School District Officials Devote Considerable Time and Effort to Ensuring that Children in Foster Care are Receiving the Right Educational Services.

School districts expend considerable time getting access to student information when foster students are placed.

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School districts must devote a significant amount of staff time to organizing appropriate services for students in foster care and state care. Whenever school district officials learn that a student in foster care or state custody has entered their jurisdiction, they must obtain pertinent student records from prior school placements. They must then determine the student’s district of origin before entering into discussions with DCF and other stakeholders about what educational setting, and which services, are in the student’s best interest. If the outcome of these discussions is a decision to keep the child in their school of origin, or that the student’s IEP requires other out-of-district services or placements, the district must next arrange special transportation services. In making these arrangements, school districts sometimes receive inconsistent information that can require additional time and effort to address. Some districts report that they receive no notification from DCF when a student in foster care arrives in or leaves the district. Other districts report that they bear the burden of establishing and maintaining communications with DCF through interactions that are based mostly on interpersonal relationships, rather than formal, established procedures. Moreover, several districts reported that they have informed DCF that a foster student has been absent from school (sometimes for periods in excess of 40 days), only to find that DCF has not acted on that report, or has not acted promptly to work with the district on the absenteeism issue. Finally, the slow transmission of student records can result in duplicative testing and assessments that delay the placement of a student in an appropriate educational setting while increasing the cost of providing services.


1. DCF and the Department of Elementary and Secondary Education (DESE) should collaborate on maintaining a dynamic list of students in foster care and their current placements, as well as their schools of origin and other data. The maintenance of a master list of students in foster care would save staff time tracking attendance and missing students. We recommend a report format that can be used as a fallback by districts if the proper paperwork does not appear to notify the school of changes. Such a list would serve as an important building block for ongoing analysis that would reveal factors such as geographic concentration of students, rates of transition, percentages of students with IEPs, percentages with out-of-district placement, transportation expenses, and other information that would be helpful to statewide decision-makers in planning for funding and implementation of these critical services. Maintaining such a list would also alleviate concerns by the school districts over the current accounting for students in the economically disadvantaged category. The state has made progress to identify more students in the category but stakeholders are still concerned that this has not been fully fixed. This data will account for students in foster care while additional progress is made for all students in the economically disadvantaged category. The Commonwealth is responsible for reporting to the federal government on the educational outcomes for students in foster care. These statistics would be valuable to policymakers as discussions progress on how local schools can best meet requirements for federal and state compliance. All due care should be taken to protect the privacy of students and families in this data compilation.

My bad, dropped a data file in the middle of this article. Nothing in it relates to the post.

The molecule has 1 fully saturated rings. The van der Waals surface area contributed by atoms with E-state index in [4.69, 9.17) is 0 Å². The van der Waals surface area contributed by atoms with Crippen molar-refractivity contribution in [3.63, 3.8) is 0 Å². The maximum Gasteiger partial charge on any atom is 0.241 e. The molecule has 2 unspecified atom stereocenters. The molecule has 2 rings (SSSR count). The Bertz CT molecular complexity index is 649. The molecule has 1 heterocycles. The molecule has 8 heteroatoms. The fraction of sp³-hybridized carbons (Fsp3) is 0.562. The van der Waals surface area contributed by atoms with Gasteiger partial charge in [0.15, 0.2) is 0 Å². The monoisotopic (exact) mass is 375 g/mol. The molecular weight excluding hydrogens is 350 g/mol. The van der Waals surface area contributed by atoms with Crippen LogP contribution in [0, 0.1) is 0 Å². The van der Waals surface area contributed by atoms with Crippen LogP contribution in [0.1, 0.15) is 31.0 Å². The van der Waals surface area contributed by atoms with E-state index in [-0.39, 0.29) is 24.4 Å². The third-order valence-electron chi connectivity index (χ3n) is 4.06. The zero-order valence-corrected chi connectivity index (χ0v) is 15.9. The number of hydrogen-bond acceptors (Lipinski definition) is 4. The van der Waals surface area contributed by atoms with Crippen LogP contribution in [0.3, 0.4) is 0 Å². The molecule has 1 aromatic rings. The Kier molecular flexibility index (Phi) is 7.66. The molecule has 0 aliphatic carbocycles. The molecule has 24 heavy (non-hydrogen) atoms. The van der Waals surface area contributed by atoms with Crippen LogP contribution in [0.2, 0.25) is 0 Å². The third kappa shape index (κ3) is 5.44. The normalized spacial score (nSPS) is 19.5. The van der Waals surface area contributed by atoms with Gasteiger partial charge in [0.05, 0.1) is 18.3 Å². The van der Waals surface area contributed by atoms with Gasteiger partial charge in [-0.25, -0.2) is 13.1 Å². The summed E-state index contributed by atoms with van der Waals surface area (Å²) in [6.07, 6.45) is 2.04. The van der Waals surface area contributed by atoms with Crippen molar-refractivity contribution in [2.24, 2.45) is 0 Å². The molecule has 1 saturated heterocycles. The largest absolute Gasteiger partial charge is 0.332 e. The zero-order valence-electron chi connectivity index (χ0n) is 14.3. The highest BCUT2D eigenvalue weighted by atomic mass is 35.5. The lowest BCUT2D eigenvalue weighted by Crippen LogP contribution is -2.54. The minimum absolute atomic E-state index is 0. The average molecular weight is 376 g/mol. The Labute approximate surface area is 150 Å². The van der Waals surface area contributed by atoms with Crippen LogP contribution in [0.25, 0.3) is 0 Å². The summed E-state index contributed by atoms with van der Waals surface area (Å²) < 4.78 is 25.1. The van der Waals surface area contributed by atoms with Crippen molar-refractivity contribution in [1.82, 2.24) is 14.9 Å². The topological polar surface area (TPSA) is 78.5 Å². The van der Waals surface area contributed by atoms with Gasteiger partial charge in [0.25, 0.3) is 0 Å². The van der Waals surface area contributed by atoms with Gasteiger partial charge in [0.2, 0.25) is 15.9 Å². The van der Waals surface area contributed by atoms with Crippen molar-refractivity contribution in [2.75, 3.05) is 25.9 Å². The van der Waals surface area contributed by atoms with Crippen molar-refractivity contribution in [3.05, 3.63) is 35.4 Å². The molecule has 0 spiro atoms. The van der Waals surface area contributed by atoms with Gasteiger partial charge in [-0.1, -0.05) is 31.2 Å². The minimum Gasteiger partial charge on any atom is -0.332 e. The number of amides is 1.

2. The Commonwealth should implement an electronic backpack for foster care students. This system allows school districts to access information quickly as students come into their domain. This system has been implemented in various counties in California, and there are active proposals in front of the Massachusetts legislature to implement such a system. Federal law requires that a school district that receives a child in foster care request the educational records of the student from the prior district. The absence of records must not prevent the student from immediate enrollment in the new district but can slow the placement process, as well as the implementation of the student’s IEP, if applicable. If the records were online, properly secured, and consistently updated, districts would save time currently spent on record requests and retrieval. Such a database would also be a significant time-saver for the social workers who are charged with helping to facilitate this process.

3. There is a need for resources to support proper education credentialing. Students whose educational outcomes are challenged by frequent changes in school settings need assistance in making sure that what they have achieved is properly reflected in their record. With the enactment of Chapter 108 of the Acts of 2012, Massachusetts joined an interstate effort to support this goal for children in military families. The effort helps students and families garner credit and meet graduation requirements, even offsetting MCAS testing, based on assessments completed elsewhere. A similar program exists for children of families that work in agricultural industries and are subject to seasonal movement. This type of effort would be useful for students in foster care and homeless students.

Date published: April 23, 2019

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